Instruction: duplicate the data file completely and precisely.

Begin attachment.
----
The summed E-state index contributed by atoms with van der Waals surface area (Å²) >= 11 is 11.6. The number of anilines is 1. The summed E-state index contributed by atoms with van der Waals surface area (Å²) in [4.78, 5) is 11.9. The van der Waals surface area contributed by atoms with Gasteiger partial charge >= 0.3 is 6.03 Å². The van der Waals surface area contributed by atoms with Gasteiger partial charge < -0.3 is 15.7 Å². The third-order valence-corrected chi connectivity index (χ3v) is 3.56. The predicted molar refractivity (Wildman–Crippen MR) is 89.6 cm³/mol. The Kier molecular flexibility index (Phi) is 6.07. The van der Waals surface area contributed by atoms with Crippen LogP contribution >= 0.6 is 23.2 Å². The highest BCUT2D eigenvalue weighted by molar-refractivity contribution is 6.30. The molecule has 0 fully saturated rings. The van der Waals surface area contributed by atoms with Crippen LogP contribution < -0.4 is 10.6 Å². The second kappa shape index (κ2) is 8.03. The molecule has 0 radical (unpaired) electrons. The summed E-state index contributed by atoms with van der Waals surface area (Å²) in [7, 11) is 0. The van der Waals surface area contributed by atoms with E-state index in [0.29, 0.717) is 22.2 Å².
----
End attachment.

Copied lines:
The summed E-state index contributed by atoms with van der Waals surface area (Å²) >= 11 is 11.6. The number of anilines is 1. The summed E-state index contributed by atoms with van der Waals surface area (Å²) in [4.78, 5) is 11.9. The van der Waals surface area contributed by atoms with Gasteiger partial charge >= 0.3 is 6.03 Å². The van der Waals surface area contributed by atoms with Gasteiger partial charge < -0.3 is 15.7 Å². The third-order valence-corrected chi connectivity index (χ3v) is 3.56. The predicted molar refractivity (Wildman–Crippen MR) is 89.6 cm³/mol. The Kier molecular flexibility index (Phi) is 6.07. The van der Waals surface area contributed by atoms with Crippen LogP contribution >= 0.6 is 23.2 Å². The highest BCUT2D eigenvalue weighted by molar-refractivity contribution is 6.30. The molecule has 0 fully saturated rings. The van der Waals surface area contributed by atoms with Crippen LogP contribution < -0.4 is 10.6 Å². The second kappa shape index (κ2) is 8.03. The molecule has 0 radical (unpaired) electrons. The summed E-state index contributed by atoms with van der Waals surface area (Å²) in [7, 11) is 0. The van der Waals surface area contributed by atoms with E-state index in [0.29, 0.717) is 22.2 Å².